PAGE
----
A Thousand Acres

A Thousand Acres

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A Thousand Acres Book 3, Chapter 20 Summary & Analysis

Summary
Analysis
In the hospital, Ginny and Rose find Larry in the waiting room, being very quiet. Larry has been mildly injured, but he’s cleared to leave the hospital. One of the nurses confides in Ginny that the police will probably be in touch soon: Larry was probably drunk, meaning that he could be charged.
Larry has broken the law by drinking and driving; a sign of how far he’s fallen since signing away his property to his children. Without a sense of family connection, he begins abusing his property and his body—he has nobody to live for anymore.
Themes
Women, Sexual Abuse, and Fertility Theme Icon
Inheritance, Land, and Memory Theme Icon
Ginny and Ty drive Larry home, and Larry sits in the back, silent. As Ginny sits in the car, she thinks of Jess. Suddenly, Larry groans, and Ty asks him what happened. Ty reminds Larry that the police might try to arrest him soon—he’ll probably lose his license. Still, Larry doesn’t say a word. Secretly, Ginny savors the idea that she and Ty are treating her own father like a naughty child.
Ginny begins to show her true motives—motives she’d repressed before now. Ginny, the passage suggests, is just as much in love with the idea of exerting power over her father as Rose is—she enjoys the feeling that she can treat her father like a child, as if she’s making up for all the years when her father looked down on her (or worse).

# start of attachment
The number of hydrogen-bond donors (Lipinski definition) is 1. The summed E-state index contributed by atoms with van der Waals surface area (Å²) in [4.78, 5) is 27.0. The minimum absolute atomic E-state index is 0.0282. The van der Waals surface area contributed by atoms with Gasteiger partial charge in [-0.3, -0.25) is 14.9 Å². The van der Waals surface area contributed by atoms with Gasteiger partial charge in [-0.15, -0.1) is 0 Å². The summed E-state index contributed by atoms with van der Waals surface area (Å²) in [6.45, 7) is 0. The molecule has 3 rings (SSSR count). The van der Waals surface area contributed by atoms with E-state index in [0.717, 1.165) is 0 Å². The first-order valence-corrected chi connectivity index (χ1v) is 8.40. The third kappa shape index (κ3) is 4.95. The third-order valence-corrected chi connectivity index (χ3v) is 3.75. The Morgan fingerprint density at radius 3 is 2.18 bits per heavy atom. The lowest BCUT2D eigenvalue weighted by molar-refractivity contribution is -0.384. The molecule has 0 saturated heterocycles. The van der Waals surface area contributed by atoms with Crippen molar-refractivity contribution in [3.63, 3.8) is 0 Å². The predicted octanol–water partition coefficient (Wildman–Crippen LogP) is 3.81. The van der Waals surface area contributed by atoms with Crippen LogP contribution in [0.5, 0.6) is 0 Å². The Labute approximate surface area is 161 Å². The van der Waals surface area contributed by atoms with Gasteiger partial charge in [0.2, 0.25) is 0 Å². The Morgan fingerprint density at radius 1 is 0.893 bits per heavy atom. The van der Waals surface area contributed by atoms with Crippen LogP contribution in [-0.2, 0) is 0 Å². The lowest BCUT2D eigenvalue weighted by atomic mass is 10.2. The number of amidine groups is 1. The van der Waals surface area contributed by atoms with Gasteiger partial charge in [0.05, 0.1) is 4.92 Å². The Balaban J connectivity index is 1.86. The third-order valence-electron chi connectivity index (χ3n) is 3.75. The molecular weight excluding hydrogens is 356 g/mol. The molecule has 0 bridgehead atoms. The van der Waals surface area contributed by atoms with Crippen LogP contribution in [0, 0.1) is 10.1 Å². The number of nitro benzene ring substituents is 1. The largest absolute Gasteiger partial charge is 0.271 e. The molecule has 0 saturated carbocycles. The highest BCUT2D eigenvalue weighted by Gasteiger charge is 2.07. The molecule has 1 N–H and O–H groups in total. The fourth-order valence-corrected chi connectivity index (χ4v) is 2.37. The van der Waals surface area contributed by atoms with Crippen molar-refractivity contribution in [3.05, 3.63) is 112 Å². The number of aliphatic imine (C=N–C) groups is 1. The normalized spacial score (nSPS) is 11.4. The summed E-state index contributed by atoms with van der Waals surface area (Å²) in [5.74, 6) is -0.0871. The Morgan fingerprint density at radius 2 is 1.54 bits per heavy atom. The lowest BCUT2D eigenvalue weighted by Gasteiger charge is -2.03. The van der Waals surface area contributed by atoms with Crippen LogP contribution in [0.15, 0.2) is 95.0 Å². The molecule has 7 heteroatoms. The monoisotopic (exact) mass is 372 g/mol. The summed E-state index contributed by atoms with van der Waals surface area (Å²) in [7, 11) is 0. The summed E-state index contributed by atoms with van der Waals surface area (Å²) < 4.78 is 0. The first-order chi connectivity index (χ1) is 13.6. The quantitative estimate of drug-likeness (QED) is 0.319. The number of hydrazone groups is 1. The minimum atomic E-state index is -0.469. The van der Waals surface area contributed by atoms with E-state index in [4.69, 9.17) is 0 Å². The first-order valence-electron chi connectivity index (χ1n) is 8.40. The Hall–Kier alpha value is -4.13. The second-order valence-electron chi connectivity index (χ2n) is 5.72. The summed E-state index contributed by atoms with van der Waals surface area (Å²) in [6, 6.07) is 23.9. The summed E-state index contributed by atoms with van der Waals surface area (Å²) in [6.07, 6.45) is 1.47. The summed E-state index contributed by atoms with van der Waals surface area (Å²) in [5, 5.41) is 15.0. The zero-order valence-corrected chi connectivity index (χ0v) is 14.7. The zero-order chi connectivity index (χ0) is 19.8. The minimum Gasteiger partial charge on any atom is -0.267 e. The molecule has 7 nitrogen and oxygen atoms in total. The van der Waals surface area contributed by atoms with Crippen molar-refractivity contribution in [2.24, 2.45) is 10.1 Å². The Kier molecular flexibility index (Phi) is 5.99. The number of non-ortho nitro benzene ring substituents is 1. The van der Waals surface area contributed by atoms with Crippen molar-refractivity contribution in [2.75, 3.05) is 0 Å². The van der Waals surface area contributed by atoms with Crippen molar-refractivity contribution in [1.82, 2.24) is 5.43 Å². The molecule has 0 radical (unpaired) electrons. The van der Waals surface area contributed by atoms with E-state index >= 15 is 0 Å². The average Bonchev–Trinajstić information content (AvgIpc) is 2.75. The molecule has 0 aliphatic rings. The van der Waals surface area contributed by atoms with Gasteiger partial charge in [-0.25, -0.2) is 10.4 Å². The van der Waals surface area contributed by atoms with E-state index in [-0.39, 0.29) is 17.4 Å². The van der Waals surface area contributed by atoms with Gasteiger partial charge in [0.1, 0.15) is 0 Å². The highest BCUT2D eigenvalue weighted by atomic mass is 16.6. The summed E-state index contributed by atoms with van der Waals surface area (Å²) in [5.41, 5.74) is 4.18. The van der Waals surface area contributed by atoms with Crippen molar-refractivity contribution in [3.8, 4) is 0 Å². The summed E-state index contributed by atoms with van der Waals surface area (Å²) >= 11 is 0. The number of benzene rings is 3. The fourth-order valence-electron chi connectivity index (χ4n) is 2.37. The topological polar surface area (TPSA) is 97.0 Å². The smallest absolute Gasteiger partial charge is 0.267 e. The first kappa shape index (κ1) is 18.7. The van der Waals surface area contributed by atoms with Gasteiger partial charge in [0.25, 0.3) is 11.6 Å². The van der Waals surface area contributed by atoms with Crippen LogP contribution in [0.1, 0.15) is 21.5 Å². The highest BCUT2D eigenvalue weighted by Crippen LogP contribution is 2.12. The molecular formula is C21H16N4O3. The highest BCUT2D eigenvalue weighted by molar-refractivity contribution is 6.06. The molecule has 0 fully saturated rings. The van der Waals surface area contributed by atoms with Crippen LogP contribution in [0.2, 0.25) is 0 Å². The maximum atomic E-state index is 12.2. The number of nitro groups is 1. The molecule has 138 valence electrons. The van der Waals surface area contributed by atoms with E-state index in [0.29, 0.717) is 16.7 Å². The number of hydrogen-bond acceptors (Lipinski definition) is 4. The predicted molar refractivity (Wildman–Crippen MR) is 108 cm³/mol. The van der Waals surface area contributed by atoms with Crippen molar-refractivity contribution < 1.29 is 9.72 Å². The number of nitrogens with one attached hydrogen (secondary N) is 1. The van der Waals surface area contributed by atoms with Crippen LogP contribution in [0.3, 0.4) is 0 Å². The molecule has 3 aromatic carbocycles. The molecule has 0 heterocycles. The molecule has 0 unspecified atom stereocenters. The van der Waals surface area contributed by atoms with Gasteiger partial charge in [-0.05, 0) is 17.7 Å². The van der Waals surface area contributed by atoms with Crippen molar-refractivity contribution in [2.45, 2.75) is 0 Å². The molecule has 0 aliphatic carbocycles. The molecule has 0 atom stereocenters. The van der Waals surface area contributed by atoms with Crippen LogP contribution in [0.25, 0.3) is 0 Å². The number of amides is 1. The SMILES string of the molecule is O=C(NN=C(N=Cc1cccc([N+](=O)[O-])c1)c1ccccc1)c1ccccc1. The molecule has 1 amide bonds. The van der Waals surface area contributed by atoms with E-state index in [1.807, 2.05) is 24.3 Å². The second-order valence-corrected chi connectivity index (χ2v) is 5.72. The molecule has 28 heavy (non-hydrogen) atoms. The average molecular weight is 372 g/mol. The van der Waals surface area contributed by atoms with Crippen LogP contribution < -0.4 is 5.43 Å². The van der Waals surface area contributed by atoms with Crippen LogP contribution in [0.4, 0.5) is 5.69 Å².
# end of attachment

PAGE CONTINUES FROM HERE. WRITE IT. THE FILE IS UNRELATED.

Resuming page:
Themes
Women, Sexual Abuse, and Fertility Theme Icon
Revenge Theme Icon
Ty and Ginny take Larry to their home and put him in bed. The next morning they fix him breakfast as usual, and Rose drops by to see him. Privately, Ginny and Rose discuss what to do about their father, and Ginny suggests that Larry should be treated gently. Rose admits that she hates it when Ginny talks about forgiving Larry. Ginny tries to convince Rose that they can continue to “share the work” of taking care of Larry. Ginny recalls that Larry used to be easier to get along with when Mrs. Cook was alive. Rose looks like she’s about to say something important, but then she falls silent. Reluctantly, she agrees to help Ginny take care of Larry.
Ginny seems more likely to forgive Larry than Rose is, and yet they’re both seem to enjoy the idea of asserting their power over Larry, albeit in subtle ways. Rose wants to exert her power over her father by ignoring him, while Ginny wants to do the same thing by babying him and treating him like a naughty child. The passage implies that Rose was about to tell Ginny a big secret—the plot thickens.
Themes
King Lear and Good vs. Evil Theme Icon
Women, Sexual Abuse, and Fertility Theme Icon
Revenge Theme Icon